Forth, I need to talk about words. I’m a writer and a speaker, so words are my trade. But words are important, and possibly dangerous, for everyone. A fancy word I want to share is the word reification. Reification is the confusion between the word for something and the thing itself. The word innovation is not itself an innovation. Words are cheap. You can put the word innovation on the back of a box, or in an advertisement, or even in the name of your company, but that does not make it so.  Words like radical, game-changing, breakthrough, and disruptive are similarly used to suggest something in lieu of actually being it. You can say innovative as many times as you want, but it won’t make you an innovator, nor  make inventions, patents or profits magically appear in your hands.

Fifth and last, I know from my studies if you are in the room when something that is later on called an innovation is being made, the language is always much simpler. Words like problem, solution, goal, experiment, and prototype,  simple workmanlike words are the language you’ll hear. And whenever I’m invited somewhere to talk about innovation, or to help an organization, and I’m in a meeting where any of the fancy words are used I always raise my hand and ask: What do you mean by innovation? And most of the time they have to stop and think. They don’t really know what they mean.

And if the person speaking doesn’t know what they mean, odds are good no one else in the room knows what they mean either. Without good communication trust is unlikely, if not impossible. Typically people mean one of five things when they say innovation:  1. We want to do something new 2. We want something new and good 3. We want something new and good and profitable 4. We want to be more aggressive and work faster 5. We just want to be perceived as being innovative.  Any of these simple declarations are easy to understand. Odds of innovation happening go up when this kind of language pervades a culture and history suggests clear language is one of the tools great thinkers, creators and innovators have always used.

[At the event itself the word innovation was used 181 times. That was almost 30 times an hour. I’ll leave it to you whether we’d have gotten more value from the day if the word was used more, or less, or if it made no difference at all.]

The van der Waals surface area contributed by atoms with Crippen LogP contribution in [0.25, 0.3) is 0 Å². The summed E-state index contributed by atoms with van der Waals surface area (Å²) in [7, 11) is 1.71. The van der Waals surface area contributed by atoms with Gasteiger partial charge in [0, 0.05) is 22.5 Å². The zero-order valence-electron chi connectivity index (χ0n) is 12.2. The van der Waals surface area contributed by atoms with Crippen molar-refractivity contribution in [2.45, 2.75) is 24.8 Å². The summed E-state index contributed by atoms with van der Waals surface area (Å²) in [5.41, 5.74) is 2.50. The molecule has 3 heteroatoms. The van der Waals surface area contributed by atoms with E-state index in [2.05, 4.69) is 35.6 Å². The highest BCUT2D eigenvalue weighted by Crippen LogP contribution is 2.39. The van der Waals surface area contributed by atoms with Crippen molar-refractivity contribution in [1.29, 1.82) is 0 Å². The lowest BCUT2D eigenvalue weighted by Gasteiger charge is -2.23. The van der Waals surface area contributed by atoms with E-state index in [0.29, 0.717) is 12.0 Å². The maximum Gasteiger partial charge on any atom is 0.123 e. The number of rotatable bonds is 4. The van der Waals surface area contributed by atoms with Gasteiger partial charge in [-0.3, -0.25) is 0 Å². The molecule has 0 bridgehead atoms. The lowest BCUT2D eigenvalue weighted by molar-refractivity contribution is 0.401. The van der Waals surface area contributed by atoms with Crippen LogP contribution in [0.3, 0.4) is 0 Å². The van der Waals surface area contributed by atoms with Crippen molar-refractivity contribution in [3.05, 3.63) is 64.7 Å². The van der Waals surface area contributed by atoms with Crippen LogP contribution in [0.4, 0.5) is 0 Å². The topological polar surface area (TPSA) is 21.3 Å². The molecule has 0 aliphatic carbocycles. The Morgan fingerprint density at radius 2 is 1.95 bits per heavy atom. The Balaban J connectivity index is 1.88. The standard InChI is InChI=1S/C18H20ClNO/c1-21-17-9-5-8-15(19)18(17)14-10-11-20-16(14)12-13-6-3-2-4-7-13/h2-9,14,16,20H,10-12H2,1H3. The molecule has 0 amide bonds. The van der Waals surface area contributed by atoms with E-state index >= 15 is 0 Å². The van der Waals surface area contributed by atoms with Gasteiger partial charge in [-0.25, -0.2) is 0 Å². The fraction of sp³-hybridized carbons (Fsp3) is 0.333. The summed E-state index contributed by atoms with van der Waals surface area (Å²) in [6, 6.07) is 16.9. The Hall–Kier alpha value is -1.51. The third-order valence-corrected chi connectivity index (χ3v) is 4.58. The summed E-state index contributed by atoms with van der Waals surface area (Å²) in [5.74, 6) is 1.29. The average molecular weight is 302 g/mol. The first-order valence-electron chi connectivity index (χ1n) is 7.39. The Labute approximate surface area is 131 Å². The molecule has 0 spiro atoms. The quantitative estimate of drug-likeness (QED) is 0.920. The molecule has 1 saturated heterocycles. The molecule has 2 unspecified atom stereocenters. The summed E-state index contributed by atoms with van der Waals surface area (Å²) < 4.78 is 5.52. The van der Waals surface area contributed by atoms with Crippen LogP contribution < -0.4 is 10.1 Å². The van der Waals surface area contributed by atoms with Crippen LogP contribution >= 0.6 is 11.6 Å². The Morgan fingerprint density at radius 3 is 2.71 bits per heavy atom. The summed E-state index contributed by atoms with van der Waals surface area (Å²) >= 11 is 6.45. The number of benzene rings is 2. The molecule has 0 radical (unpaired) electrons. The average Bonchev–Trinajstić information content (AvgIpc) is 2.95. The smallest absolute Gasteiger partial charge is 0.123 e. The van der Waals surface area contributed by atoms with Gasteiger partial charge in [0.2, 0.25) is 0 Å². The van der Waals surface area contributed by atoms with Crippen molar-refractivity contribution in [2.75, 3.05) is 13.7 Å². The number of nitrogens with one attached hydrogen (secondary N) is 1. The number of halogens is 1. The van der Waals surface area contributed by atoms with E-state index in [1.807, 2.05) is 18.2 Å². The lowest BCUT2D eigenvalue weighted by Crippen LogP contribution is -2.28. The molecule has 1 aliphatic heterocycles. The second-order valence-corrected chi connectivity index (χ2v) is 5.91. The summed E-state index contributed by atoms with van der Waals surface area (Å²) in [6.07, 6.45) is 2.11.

Lastly, I’d like to offer you an invitation. First, thanks to The Economist for inviting me to share a stage with Jared Diamond and Robert Reich. But also, for allowing me to give you a gift. There are 200 copies of my bestseller, the Myths of Innovation, waiting for you out in the hall. Thinking of Occam razor, I’d love to know if you see a simpler way to understand how innovation happens than the one I offer in the book, and to let me know about it. And by the same token, if the book helps simplify how you think about what you do, or hope to achieve, I’d like to hear about that too.  Thanks for listening.

Updated: Below is the actual video recording of my short speech (Direct link).

97 Responses to “5 lost truths on Innovation – My speech at The Economist”

  1. Alice

    Inspiring speech, I’m going to try to take more risks this year. Keep up the interesting posts Scott.

  2. Gimbal Review

    Great post! Still as relevant today as it was in 2010. THanks for posting the video too.

  3. Patrick

    Amazing Speech scott.

    I really like how you define innovation. That’s really inspiring.

    Keep it up

    Thanks again.

  4. Matt

    Great speech. I wholeheartedly agree, without hard work even the best ideas won’t come to fruition.

  5. Rebeca

    Great speech Scott. Can’t believe it’s been 8 years from this.

  6. Lacrosse Pal

    Amazing as always Scott.

    The way you explain and perceive innovation is amazing to me. Got a lot of great insights from your speech here.

    Keep up the good work man.

    Thank you

  7. Megan

    Scott, what I read is a very sad but true article. I look forward to discussing this topic. Congratulations !

  8. Araki

    Hi, I’m from Japan. I have read your article and it is really great. Thank you for sharing.

  9. Roland Carroll

    Nicely written. Perfectly covered with the exact topic. Really Impressed. Thanks for the post.

  10. Rishad

    Hi Scott, Great speech and i also agree with you, it’s 2020 but still it’s true

  11. Eric Newman

    Really amazing speech! You totally rocked :)